While the film itself isn’t generally considered particularly good, Williams’ role as the legendary Marilyn has been praised over the years. While the role would be easy to approach as a superficial impersonation, Williams plays Monroe with sophistication and realism, so captivating that she single-handedly makes the film worth watching.
The Legend’s Wild Side – Robert Downey Jr. as Charles Chaplin in ‘Chaplin’ (1992)
Robert Downey Jr. earned his first Oscar nomination for playing the master of slapstick comedy, Charles Chaplinin Sir Richard Attenboroughthe biopic Chaplin†
It is arguably the best rendition of Downey’s career, an intricately complex and deeply human portrait of a true movie legend. The actor wonderfully brings out the fun and energetic side of Chaplin’s personality, while also shining in the more dramatic and melancholic parts.
Oh Hi, James – James Franco as Tommy Wiseau in ‘The Disaster Artist’ (2017)
The room is popular because it is widely regarded as one of the absolute worst films ever made, giving the director, writer, producer and star, Tommy Wiseau, a similar kind of fame for… well, not particularly his talent. James Franco starred and directed in the disaster artista film about the making of The room†
The dramedy is about as funny and insightful as you’d expect, thanks in large part to Franco’s chameleonic performance as Wiseau. He takes the ridiculous and larger-than-life personality of the filmmaker and adds layers of mystery, emotion and poignancy.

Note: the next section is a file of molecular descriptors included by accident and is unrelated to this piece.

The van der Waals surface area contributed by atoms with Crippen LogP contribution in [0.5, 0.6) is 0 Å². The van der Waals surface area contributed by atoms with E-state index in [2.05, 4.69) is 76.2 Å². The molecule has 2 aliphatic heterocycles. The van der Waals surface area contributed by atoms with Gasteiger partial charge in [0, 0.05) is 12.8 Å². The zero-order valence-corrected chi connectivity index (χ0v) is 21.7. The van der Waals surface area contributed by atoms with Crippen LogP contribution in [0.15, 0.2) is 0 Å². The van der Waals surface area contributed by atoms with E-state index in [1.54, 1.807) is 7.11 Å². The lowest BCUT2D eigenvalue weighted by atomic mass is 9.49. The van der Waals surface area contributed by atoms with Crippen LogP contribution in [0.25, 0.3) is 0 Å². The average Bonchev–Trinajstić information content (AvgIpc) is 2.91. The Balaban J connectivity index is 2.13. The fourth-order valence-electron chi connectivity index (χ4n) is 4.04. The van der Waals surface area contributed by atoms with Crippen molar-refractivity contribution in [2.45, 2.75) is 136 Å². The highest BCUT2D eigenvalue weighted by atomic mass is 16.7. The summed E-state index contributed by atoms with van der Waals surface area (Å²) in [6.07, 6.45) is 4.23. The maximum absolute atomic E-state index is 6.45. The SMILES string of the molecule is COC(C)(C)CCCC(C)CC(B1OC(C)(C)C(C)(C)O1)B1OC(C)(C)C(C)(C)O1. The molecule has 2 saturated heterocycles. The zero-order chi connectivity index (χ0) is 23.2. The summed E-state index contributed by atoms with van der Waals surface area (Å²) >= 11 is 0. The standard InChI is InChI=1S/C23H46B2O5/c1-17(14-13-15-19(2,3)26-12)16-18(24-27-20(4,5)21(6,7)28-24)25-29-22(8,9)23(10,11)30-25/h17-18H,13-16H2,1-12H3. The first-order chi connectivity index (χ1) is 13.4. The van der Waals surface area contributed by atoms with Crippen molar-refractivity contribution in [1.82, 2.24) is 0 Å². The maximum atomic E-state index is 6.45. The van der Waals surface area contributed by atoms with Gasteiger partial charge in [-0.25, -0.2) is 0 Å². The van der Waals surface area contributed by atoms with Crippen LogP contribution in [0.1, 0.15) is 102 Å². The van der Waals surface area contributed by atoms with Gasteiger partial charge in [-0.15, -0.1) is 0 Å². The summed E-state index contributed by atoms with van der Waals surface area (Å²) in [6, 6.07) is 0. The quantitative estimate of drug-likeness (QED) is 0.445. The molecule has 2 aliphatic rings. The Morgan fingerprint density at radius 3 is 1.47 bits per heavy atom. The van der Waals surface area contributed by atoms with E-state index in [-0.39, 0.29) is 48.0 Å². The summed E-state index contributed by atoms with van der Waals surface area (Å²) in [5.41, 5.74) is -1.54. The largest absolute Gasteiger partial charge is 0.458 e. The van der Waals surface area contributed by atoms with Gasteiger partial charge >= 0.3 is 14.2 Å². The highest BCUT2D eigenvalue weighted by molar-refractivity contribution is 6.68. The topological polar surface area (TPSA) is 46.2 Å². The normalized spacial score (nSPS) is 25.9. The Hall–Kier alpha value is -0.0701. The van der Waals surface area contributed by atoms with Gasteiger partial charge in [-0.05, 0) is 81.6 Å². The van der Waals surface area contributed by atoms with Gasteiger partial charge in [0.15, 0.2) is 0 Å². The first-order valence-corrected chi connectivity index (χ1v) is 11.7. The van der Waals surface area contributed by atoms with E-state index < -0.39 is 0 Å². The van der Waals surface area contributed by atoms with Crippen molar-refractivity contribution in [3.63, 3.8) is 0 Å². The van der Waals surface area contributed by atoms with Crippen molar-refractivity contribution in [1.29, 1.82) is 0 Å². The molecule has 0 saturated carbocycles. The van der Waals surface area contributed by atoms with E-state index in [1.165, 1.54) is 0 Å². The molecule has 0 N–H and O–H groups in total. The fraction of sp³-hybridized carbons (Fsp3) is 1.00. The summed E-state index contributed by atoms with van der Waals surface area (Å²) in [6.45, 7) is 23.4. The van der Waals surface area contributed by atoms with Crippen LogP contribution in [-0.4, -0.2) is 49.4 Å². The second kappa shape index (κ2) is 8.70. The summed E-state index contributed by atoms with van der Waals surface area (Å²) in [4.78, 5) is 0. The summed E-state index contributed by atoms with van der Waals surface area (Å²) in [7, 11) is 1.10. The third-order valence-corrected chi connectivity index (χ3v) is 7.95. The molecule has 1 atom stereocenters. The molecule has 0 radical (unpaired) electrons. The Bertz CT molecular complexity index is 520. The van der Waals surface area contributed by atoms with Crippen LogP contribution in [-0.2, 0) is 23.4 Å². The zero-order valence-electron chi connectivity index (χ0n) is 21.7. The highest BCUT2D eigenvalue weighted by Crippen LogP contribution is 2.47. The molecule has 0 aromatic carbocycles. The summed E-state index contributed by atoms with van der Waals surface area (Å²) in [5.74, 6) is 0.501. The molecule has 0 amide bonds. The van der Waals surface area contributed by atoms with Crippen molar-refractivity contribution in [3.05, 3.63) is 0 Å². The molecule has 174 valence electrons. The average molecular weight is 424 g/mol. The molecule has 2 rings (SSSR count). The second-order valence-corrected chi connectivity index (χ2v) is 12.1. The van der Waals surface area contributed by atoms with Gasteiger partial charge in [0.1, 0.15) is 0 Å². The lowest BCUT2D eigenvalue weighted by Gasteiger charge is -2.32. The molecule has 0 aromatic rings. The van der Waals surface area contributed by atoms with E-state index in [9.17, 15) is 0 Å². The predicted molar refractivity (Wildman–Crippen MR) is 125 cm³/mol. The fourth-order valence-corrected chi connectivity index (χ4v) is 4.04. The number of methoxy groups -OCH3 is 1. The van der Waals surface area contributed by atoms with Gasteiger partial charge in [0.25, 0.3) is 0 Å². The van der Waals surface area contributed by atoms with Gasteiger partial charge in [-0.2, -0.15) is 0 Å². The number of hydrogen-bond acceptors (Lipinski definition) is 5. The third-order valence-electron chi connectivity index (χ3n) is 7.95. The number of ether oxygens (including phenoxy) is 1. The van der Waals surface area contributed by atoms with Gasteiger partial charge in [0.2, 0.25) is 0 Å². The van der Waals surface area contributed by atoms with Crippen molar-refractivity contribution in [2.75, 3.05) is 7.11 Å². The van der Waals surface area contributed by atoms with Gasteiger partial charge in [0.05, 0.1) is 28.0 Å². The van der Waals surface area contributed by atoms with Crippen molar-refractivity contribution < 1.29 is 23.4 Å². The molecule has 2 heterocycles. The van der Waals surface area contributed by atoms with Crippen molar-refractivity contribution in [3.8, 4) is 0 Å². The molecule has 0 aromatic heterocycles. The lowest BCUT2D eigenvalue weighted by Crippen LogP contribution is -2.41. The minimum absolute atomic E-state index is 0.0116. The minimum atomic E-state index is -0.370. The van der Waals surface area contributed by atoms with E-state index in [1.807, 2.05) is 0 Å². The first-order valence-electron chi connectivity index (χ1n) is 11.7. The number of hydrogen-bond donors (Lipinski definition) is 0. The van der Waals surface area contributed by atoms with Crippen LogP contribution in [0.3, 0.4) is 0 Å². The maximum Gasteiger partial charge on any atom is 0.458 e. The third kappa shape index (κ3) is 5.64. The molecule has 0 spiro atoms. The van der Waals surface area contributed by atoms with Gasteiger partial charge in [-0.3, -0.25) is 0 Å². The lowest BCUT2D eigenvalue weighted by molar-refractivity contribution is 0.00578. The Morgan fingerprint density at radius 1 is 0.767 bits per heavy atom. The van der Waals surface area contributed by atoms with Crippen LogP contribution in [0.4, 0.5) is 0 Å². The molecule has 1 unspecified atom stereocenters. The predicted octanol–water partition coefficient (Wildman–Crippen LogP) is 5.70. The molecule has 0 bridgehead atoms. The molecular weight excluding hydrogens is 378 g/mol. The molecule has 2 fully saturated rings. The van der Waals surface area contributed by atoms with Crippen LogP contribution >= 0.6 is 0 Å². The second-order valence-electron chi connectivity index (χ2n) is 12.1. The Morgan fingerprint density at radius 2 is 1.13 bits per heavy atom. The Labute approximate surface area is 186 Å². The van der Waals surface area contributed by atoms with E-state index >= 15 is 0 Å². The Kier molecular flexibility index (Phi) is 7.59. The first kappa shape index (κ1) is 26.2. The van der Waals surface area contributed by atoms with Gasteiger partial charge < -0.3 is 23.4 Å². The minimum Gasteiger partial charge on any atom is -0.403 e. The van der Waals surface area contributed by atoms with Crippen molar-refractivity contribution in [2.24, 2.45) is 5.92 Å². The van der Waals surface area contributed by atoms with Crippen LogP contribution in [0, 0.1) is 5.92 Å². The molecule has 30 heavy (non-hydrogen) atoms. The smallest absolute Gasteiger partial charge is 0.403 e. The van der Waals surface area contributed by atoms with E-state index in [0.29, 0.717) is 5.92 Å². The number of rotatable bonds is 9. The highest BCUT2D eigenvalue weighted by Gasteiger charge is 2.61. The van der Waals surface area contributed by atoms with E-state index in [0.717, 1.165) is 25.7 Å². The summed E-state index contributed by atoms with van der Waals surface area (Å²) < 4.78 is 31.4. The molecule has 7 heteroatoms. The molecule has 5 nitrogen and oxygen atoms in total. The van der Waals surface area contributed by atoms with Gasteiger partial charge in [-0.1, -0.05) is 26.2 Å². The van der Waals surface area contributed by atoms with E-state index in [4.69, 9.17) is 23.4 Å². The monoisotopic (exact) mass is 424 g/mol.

Planning to Die Soon – Martin Landau as Bela Lugosi ‘Ed Wood’ (1994)
Late Martin Landau is best remembered for his role in Tim Burton‘s Ed Wood, about the filmmaker of the same name often considered the worst person to ever do it. In it Landau plays the mythical Bela Lugosibest known for portraying Dracula in the classic 1931 monster movie.
Landau won an Academy Award for Best Supporting Actor for his role, and for good reason. His take on Lugosi is both hilarious and heartbreaking, as he lovingly constructs the character of this endearing yet tragic figure.
Talk about disappearing into a role! — Jim Carrey as Andy Kaufman in ‘Man on the Moon’ (1999)
Milos Forman‘s man on the moon tells the story of the life of the legendary comedian and actor Andy Kaufmanwhich was played by Jim Carrey in one of the most controversial performances in film history.
During the film’s production, Carrey’s dedication to the role was immense—too much, some would say. He insisted on being treated like Andy Kaufman both on and off set, refusing to break his character and even going so far as to claim he was possessed by Kaufman’s ghost. Carrey pretty much becomes the famous comedian and manages to bring out the more empathetic side of an eccentric man.
The Best at Making the Worst – Johnny Depp as Ed Wood in ‘Ed Wood’ (1994)
Some say that Ed Wood is Tim Burton’s best movie, and that Johnny Depp‘s performance as an actor-director is the best of his career. It’s not hard to see why. Depp brings a warmth and charm to the character that is difficult for any other actor.
Wood was a fascinating character and Depp plays the part wonderfully. You really believe that he is a man who absolutely loves making movies, even though he can’t see that he is completely incompetent at it. Depp manages to be funny, endearing, sweet and jovial, often all at once. By the time the credits kick in, you’ll want to know what Wood is all about.
KEEP READING:From ‘Jail Bait’ to ‘Glen or Glenda’: Ed Wood’s Best Worst Movies